Telltale Games released The Wolf Among Us in 2013, with a handful of ports (including an Android version) arriving the following year. It received positive reviews from critics, and remains one of the company's most beloved titles. Telltale announced a sequel in July of 2017, initially aiming for a late 2018 release date.
Facebook has decided to delay the unveiling of a new line of smart speakers "in part because the public is currently so outraged about the social network’s data-privacy practices," sources tell Bloomberg. The home devices were apparently planned to debut at Facebook's developer conference in May, well ahead of their scheduled fall release date.
We've been hearing about Samsung's smartphone with a foldable screen for what seems like an eternity, but it looks like we'll have to wait a little longer to finally see the thing. Flexible screens have been demoed at trade shows for years, but getting them into a production-ready phone is another matter entirely. Samsung had seemed the most likely to make this dream a reality, but it must be as hard to do as it sounds — the project keeps getting put back.
Android co-founder Andy Rubin finally revealed the Essential phone at the end of May, after months of rumors and teasers. The main selling point is the near-bezeless display, but it also has all the other features you would expect from a 2017 flagship. There's a Snapdragon 835 processor, 4GB of RAM, 128GB of internal storage, and a 3,040mAh battery. It also supports modular accessories (much like Moto Mods), starting with a tiny 360-degree camera.
When the phone was unveiled, Andy Rubin stated that the phone would ship within 30 days.
There's less than a month remaining until the Galaxy S8's March 29 debut, and most of the phone's details have already been leaked. We've seen press shots, in-the-wildphotos, and more. However, one aspect of the launch that's been up in the air is the phone's release date. Famed leaker @evleaks is now claiming that Samsung's next flagship will be released around the world on April 28th.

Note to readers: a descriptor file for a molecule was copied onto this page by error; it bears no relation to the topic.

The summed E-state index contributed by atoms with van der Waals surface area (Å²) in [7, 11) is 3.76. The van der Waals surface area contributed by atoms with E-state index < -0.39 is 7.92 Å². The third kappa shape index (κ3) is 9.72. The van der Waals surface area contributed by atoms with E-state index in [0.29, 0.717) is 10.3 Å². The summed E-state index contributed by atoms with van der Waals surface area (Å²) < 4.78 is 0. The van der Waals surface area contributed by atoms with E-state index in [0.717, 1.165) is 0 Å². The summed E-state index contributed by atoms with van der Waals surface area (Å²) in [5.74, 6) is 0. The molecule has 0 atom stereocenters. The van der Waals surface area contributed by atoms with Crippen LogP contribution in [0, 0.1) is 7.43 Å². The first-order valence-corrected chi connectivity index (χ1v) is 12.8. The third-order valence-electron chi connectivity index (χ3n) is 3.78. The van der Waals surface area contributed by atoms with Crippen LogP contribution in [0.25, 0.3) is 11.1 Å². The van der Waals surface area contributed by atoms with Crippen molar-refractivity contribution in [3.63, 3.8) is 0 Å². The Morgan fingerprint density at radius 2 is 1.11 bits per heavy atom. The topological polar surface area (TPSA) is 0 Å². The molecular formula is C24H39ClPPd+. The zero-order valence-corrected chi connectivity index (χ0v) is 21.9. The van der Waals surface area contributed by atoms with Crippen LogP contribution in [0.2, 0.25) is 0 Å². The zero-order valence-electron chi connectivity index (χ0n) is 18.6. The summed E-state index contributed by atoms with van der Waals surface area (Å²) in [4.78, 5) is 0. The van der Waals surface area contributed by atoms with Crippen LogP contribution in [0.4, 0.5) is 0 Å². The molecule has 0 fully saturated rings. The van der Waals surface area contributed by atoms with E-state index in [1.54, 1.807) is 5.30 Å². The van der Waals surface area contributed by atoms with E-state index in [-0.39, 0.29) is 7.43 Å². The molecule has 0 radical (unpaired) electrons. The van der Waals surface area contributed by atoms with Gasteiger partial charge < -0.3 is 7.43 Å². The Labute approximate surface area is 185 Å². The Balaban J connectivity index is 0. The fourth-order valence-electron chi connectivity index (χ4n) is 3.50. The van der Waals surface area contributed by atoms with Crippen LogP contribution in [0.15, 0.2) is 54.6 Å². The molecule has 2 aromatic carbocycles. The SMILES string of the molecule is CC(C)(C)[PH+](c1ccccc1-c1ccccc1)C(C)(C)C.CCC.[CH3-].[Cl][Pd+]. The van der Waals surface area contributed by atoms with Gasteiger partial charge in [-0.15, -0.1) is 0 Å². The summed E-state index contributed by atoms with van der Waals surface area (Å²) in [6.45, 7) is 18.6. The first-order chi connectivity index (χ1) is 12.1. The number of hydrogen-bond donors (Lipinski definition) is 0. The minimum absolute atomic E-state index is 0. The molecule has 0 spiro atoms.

While the A9 is indeed a pretty good phone, there's no doubt HTC's bungled the launch of the device a bit. First, the whole promotional pricing thing (and the 2GB/16GB variant abroad being so damn expensive), and now? A pre-order shipment delay for those who did choose to buy one. We're hearing from US readers that HTC has sent out the following email, pushing back shipment of the initially available colors until next Tuesday, November 10th, at the earliest. Some customers, though, will be waiting much longer than that - especially if you ordered a Sprint variant.
In addition, HTC has now delayed Verizon network compatibility for the One A9 indefinitely.
A lot of people are excited about the Huawei Watch (which we've taken to calling the Huawatch around the Android Police virtual office). This is probably because it's the most watch-like Android Wear device that's been shown so far, and has a round screen that's actually round. All the way around. 360 degrees of roundness, you might say. Would-be purchasers have been waiting to buy one since the watch was announced way back in March, and the first pre-orders went live on Amazon earlier this week.
Unfortunately, those pre-orders were quickly dismissed by Huawei itself - the company said that it had nothing to announce, implying that the listings on Amazon (which quickly disappeared) and the September 2nd launch date weren't actually approved by the manufacturer.
The Matchstick is, or someday may be, a $25 media streaming stick that's similar to the Chromecast, but based on Firefox OS. Its developers promise more powerful hardware and an open platform that supports video and many existing Chromecast apps. The Kickstarter project amassed nearly five times its $100k funding goal by the time the campaign ended in October.
Now for the bad news. The project announced today that it's not going to meet its goal of shipping this month. Deciding that the device is not yet ready, the team has pushed the release date back until some time in August.
Did you know that the web browser on your phone or tablet waits three tenths of a second after you tap something to actually perform that action? You did if you're a web developer - it's a de-facto standard for mobile browsers, a built-in delay for the double-tap zoom function. But if you're on the newest Chrome beta, you won't see the delay, at least on mobile sites.
Why is this? According to Jake Archibald of HTML5 Rocks (a promotional and instructional project page from Google), it's because this delay is unnecessary if you're browsing on a page that's already optimized for mobile viewing.